The Distinctiveness of American Brewing Before WW I

Three mantras stand out in the 1911 Second International Brewers Congress. One is the use of adjuncts in brewing, generally rice or corn but sometimes sugar, syrups or starches. A second is pasteurization for bottled beer. The third is the triumph of bottom-fermentation. Robert Wahl estimated 90% of all beer produced in America then – approximately 60,000,000 bbl per annum – was lager, of which 95% was pale or “Bohemian” style – basically what is called American adjunct lager today.

Budweiser, Miller Genuine Draft, Molson Canadian, all the lights, would be examples of adjunct lager.

The 5% would have been Munich-style dark lager with perhaps some Vienna, or amber lager, in the mix, and some Export-style as well (a little stronger and darker than Bohemian).

All this was achieved in the last generation and no one questioned the changes, they were viewed as permanent. The American brewers who attended the event would be rather surprised to know that modern craft brewers have created an annex to their imposing edifice, one housing top-fermented beers such as IPA and porter which are generally unpasteurized even in the bottle.

Both John Siebel, of whom more below, and Robert Wahl made addresses dealing with adjuncts. Each basically said the same thing, that they were necessary to ensure pale and clear beers but also had the advantage of cost and consumer preference. By cost, it was meant, not so much that corn or rice was cheaper to buy than barley although often they were, but that their yield in fermentable sugar was greater than for barley malt. The consumer was said to prefer adjunct beer as being less sweet and lighter than all-malt beers.

American 4 and 6 row barleys, derived from a type termed at the Congress Manchurian, had a high protein content (albuminoids) which resulted in hazy beer. Rice and corn had only tiny amounts so their use diluted the protein in the malt sufficiently to ensure clear beer. Some 2 row low-protein barley was grown, e.g. in Montana and California. However, the variety at the time could not successfully be grown “east of the Rockies”.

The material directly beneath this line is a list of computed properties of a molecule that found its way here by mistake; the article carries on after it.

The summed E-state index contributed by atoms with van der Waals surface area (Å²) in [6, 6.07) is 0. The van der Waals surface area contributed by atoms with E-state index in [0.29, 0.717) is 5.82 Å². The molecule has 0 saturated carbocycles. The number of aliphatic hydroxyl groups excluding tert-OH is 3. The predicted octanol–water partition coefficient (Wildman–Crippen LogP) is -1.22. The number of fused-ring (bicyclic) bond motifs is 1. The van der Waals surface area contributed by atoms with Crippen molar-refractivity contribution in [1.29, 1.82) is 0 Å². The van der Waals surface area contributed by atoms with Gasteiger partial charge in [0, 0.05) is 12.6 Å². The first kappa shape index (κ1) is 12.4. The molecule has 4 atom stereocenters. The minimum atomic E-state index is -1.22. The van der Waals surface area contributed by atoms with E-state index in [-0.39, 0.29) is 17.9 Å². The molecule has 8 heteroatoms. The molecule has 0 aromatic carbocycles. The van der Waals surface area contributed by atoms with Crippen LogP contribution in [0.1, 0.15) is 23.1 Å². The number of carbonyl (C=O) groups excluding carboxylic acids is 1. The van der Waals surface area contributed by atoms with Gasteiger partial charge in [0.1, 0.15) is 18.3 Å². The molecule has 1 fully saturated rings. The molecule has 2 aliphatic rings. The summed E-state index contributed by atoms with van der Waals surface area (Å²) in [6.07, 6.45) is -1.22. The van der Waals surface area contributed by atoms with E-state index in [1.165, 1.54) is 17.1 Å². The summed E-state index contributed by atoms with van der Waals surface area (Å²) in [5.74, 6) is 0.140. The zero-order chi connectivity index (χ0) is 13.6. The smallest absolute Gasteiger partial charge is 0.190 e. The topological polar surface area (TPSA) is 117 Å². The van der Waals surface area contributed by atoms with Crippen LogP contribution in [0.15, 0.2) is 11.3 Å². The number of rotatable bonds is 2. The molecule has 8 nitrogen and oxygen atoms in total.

With adjuncts too came greater stability. All-malt beers especially if shipped cold might cloud, adjunct beers would remain clear.

Adjunct was advised to a maximum of 30% of the mash. I believe Budweiser uses that percentage, of rice, today. It would be interesting to know what the adjunct/malt ratio is for Coors Banquet or Coors Light, say. I bought Banquet recently and a corn taste seemed quite evident to me. The 1911 brewers claimed that if corn was processed to exclude the germ in which resides the oil, no corn taste would be apparent. Flaked corn was said to have this quality, for example.

But I feel I can taste corn in many adjunct lagers today. Perhaps it is a relative issue, this matter of corn taste. Rice was claimed to impart little taste (no oil) but I think it has some, one indeed comparable to the sake flavour.

The legendary Chicago brewing scientist John Siebel was a pioneer of advocating adjunct use in American brewing and also numerous other advances.

A quick word on him. He was born in 1845 in Germany, Dusseldorf. He immigrated to Chicago when about 20. He had advanced degrees in science and had mastered not just chemistry but physics and hydraulics. Siebel was the first to establish a “scientific station”, or research laboratory in Chicago. He also set up an early school, Chicago’s first, to teach brewing to students intending to enter the brewing industry. He did this as a venture with a Chicago brewer, Michael Brand.

As John Siebel explained in a presentation at the 1911 Congress, the demand for brewing studies wasn’t sufficiently great in Chicago then, so the school was discontinued after a few years. He focused on his lab work, not just for the brewing industry but also e.g., sugar and food manufacturers. Meanwhile, Henius and Wahl had developed their own analytical lab from the back of their drugstore in the city (1886). Finally they set up their own brewing academy, in 1891. As part of the 1911 Congress, their 25th anniversary was celebrated.  They had graduated about 1000 brewers by this time, with about 1200 in total by the time the school closed during WW I.